Start-up Spawned by Rutgers Researcher’s Technology for Genetic Transformation in Plants -- Boosting Yields in Biofuels and Cereal Crops for Food Is the Goal

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Rutgers Professor Pal Maliga recently helped launch Plant Transformation Technologies LLC of Dallas based on his patented approaches to genetically transforming plastids, a key component of plants, to increase their value as food, fuels and product ingredients.

An accomplished scientist and teacher, Pal Maliga holds the highest faculty rank at Rutgers University: Professor II (distinguished professor). He also holds 17 patents and received the “Inventor of the Year” award this fall from the New Jersey Inventors Hall of Fame.

Now Maliga is commercializing his research, which is one of his long-held goals, through an alliance with a Texas start-up. Leveraging his novel techniques for genetically transforming plastids, a key component of plants, Maliga recently helped launch Plant Transformation Technologies LLC of Dallas ( He is chief scientific officer of the company, which is headed by Erich Spangenberg, founder and chairman of IP Navigation Group, also in Dallas.

"PTT is an exciting venture for us, bringing together Professor Maliga’s brilliance, Rutgers’ support for entrepreneurial endeavors, and IP Navigation Group's skills in analyzing and monetizing intellectual property,” Spangenberg said. “We look forward to working with industry, Rutgers and others to make Professor Maliga's work a tremendous commercial success. While our initial focus will be on maize (the corn family), we intend to expand into work with soybean and canola.”

As part of this collaborative effort, IP Navigation Group has committed $1 million to sponsor further research in maize by Maliga’s laboratory (

Plastid transformation has potential commercial applications in biopharmaceuticals, biomaterials, industrial products, biofuel, bioenergy, seeds and crops. The best-known plastids, chloroplasts, convert sunlight into chemical energy. Plastid engineering, in contrast to nuclear engineering, or conventional genetic modification, offers higher protein yields and the opportunity to express several genes controlling complex traits. The technology offers an environmental advantage in that its natural containment prevents transgene flow through pollen migration.

Maliga’s efforts to bring his research to the marketplace began nearly 30 years ago when he was research director at Advanced Genetics Sciences, a U.S. start-up company. He came to Rutgers in 1989 and established a lab in the university’s Waksman Institute of Microbiology. In recent years, two corporations have licensed Maliga’s technology and attempted to commercialize it. For both, business considerations stalled their efforts.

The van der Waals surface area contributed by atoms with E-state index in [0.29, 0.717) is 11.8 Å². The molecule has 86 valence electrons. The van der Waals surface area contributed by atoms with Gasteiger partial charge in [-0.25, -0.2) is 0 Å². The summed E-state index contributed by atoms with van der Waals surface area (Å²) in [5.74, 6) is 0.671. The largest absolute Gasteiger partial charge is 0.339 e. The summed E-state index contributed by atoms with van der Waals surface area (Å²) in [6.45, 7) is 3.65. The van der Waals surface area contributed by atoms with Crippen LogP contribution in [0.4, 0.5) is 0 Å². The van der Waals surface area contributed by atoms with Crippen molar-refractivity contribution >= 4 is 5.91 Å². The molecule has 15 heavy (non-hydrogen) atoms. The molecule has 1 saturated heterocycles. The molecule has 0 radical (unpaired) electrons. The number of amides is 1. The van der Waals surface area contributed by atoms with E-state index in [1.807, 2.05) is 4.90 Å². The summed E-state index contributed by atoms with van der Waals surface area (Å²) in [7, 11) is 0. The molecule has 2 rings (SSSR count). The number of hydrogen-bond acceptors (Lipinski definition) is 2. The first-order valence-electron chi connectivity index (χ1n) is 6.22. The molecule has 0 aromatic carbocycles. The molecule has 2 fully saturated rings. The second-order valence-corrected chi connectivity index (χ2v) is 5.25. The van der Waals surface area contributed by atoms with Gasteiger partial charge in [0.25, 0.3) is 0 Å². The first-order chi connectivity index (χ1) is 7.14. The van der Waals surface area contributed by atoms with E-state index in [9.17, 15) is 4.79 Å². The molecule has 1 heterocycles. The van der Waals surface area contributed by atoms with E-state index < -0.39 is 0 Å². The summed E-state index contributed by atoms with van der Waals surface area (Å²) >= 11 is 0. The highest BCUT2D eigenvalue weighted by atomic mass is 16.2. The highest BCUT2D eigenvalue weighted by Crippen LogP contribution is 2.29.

Martin Warren, professor and head of biochemistry at the University of Kent, is working with Maliga on using plastid transformation to help develop plants that produce vitamin B12, which does not occur in nature.“This is because plants neither make nor require vitamin B12 within their metabolism, “Warren says. “A consequence is that those on strictly vegetarian diets are prone to vitamin B12 deficiency – a state associated with a wide range of systems including megablasticanaemia, neurological disorders, and developmental problems in unborn babies.”
Warren notes that vitamin B12 deficiency also is a problem in the elderly, so there are many compelling medical reasons for increasing dietary vitamin B12 for people of all ages.

Alice Barkan, professor of biology at the University of Oregon’s Institute of Molecular Biology, says Maliga’s work in plastid transformation has real value for basic research. “A comprehensive understanding of chloroplast biology in plants will be essential to fully exploit chloroplasts for expression of foreign proteins, and to optimize plant productivity for biofuels and agronomic purposes,” Barkan says. The ability to engineer the maize plastid genome, Barkan says, will accelerate progress in understanding nuclear-chloroplast interactions and photosynthesis in all plants, and in particular, in plants that are major crop species.

The Office of the Vice President for Research and Economic Development promotes excellence in research at Rutgers and provides oversight for the education of the next generation of researchers. Research is fundamental to the university’s overall mission and enhances its education and service missions. Education at both the undergraduate and graduate levels is delivered by faculty directly involved in the discovery of new knowledge. Rutgers’ students and faculty bring their expertise to communities throughout New Jersey, the nation and the world, reaching out to elementary, middle and high schools, as well as to government, foundations, and the corporate community.

Research also contributes to economic development. Rutgers increasingly is engaged in commercialization of research through the transfer of new technologies to industry, contributing to economic development in New Jersey and nationally. From the discovery of streptomycin — the first cure for tuberculosis — to the technology behind, Rutgers continues to make a tremendous impact in the commercial world.


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Ed Tate
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